Chinese Foreign Ministry spokesman Geng Shuang, in response to the U.S. statement, said Washington was “sowing division and had ulterior motives”.

“The aim is to bring chaos to the situation in the South China Sea and damage regional peace and stability. China is resolutely opposed to this,” Geng told a daily news briefing on Friday.

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'Grey's Anatomy': Why Sara Ramirez Has Zero Regrets About Leaving the Show

Sara Ramirez may not regret leaving Grey’s Anatomy when she did, but there may yet be a chance she could return before the series ends.

Notice we said “chance.” We’re not making any promises here. If NCIS can bring Cote de Pablo back from the “dead,” nothing seems impossible. But nothing is guaranteed either. And even if Ramirez doesn’t come back, somebody else who previously left the show might. 

Where Sara Ramirez stands on a return

One reason Ramirez could return is that her prior commitment, Madam Secretary, is off the table. Cinemablend reported that Ramirez will not be coming back as a series regular on that show because the timeline will jump two years for its final 10 episodes. Ramirez could make a guest appearance there too, but that would be all.

That would seemingly open the door to her coming back to Callie. However, Ramirez herself has given mixed signals on that possibility, sometimes in the same interview. In 2017, when EW asked her if she made the right decision in leaving, she said, “Absolutely.” But that didn’t necessarily mean she was saying never. 

“When (creator) Shonda [Rhimes] and I last spoke, we agreed to keep the conversations going, and she knows I’m open to keeping those conversations going,” she said. 

Why Ramirez left ‘Grey’s Anatomy’

Ramirez, who had been with Grey’s since Season 2, departed at the end of the Season 12 finale. Her character Callie had moved to New York to be with then-girlfriend Penny (Samantha Sloyan). Ramirez and Rhimes made it clear the parting was amicable, unlike some others on the show. 

She said at the time:

“I’m deeply grateful to have spent the last 10 years with my family at Grey’s Anatomy & ABC but for now I’m taking some welcome time off. Shonda’s been so incredible to work for, and we will definitely continue our conversations! I send my love to Ellen (Pompeo), the rest of the cast & crew, and I look forward to always being a part of the Shondaland family!”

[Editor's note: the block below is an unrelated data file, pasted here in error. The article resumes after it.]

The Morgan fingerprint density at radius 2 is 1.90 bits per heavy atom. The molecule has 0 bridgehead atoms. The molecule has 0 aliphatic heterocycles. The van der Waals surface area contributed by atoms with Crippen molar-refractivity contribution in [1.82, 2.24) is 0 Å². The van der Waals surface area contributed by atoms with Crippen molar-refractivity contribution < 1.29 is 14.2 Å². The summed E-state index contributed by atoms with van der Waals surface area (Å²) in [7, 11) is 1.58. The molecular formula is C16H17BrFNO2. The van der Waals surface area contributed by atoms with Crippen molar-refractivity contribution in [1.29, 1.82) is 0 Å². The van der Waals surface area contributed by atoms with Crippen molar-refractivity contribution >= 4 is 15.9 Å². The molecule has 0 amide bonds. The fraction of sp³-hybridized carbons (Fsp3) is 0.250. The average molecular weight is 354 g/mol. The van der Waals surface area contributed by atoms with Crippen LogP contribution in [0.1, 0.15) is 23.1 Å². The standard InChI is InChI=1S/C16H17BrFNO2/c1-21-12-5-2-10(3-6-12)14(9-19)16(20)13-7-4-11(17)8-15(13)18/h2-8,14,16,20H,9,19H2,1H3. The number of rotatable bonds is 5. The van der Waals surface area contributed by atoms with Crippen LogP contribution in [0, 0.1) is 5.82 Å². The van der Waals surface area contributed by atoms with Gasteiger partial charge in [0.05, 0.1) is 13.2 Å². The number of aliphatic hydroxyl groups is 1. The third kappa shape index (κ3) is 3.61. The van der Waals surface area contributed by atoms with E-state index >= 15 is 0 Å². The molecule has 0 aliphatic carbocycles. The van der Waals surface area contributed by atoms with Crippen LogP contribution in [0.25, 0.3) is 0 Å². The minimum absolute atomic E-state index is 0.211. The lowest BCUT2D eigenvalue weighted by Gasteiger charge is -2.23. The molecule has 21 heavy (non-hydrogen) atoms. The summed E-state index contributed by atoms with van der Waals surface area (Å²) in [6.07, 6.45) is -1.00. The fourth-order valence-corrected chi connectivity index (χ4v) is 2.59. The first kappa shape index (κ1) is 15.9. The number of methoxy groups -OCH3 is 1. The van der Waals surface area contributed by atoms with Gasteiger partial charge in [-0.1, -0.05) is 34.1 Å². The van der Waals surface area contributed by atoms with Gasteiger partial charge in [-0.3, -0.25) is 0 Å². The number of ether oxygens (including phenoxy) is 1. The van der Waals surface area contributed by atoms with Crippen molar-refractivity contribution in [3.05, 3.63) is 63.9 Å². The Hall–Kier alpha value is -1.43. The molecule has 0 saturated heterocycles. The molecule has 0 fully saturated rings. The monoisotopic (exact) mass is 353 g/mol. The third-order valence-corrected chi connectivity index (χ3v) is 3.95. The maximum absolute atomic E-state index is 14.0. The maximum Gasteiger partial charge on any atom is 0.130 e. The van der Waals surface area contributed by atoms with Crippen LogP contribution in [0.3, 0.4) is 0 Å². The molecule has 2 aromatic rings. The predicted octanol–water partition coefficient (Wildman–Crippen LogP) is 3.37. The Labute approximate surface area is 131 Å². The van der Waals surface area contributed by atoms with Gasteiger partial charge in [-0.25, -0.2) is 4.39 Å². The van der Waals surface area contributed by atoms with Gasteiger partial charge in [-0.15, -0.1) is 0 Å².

Her departure didn’t shock everyone, given her longevity, but she had been a key component to the appeal of the show. Callie and Arizona, played by Jessica Capshaw, were well-loved by viewers, and their wedding had been one of the first same-sex unions in prime time.

Capshaw herself departed in season 14, making a return by Callie all the more logistically difficult. 

Who else could come back? 

If Ramirez doesn’t work out, there are a few other possibilities. Showrunner Krista Vernoff told TV Line. “I’m trying to get someone back. There’s someone I’m hoping will make an appearance this year, [but] it’s a real maybe. I’m trying.”

That description would seem to apply to Ramirez, but another strong possibility is Kate Walsh’s Addison. She was on the show from 2005 to 2012 and even had her own spinoff in Private Practice. Vernoff has called Season 16 one of family and fun, and Addison could fit either of those. 

On the other hand, “family and fun” would not necessarily apply to Katherine Heigl’s Izzie Stevens. Heigl won an Emmy for her work on the show, but she departed under acrimonious circumstances. Heigl herself has said her return might be distracting, but then again she would qualify as the “real maybe” that Vernoff mentioned.

Heigl is slated to appear in the Netflix series Firefly Lane, with another medical series veteran, Sarah Chalke of Scrubs

Grey’s run has been extended to at least 17 seasons. It’s now the longest-running medical drama of all time, and the third longest-running live-action scripted show that is still airing, after Law & Order: Special Victims Unit and NCIS

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Vincent Gallo Buys Trump Tower Condo at Heavy Discount in All Cash Deal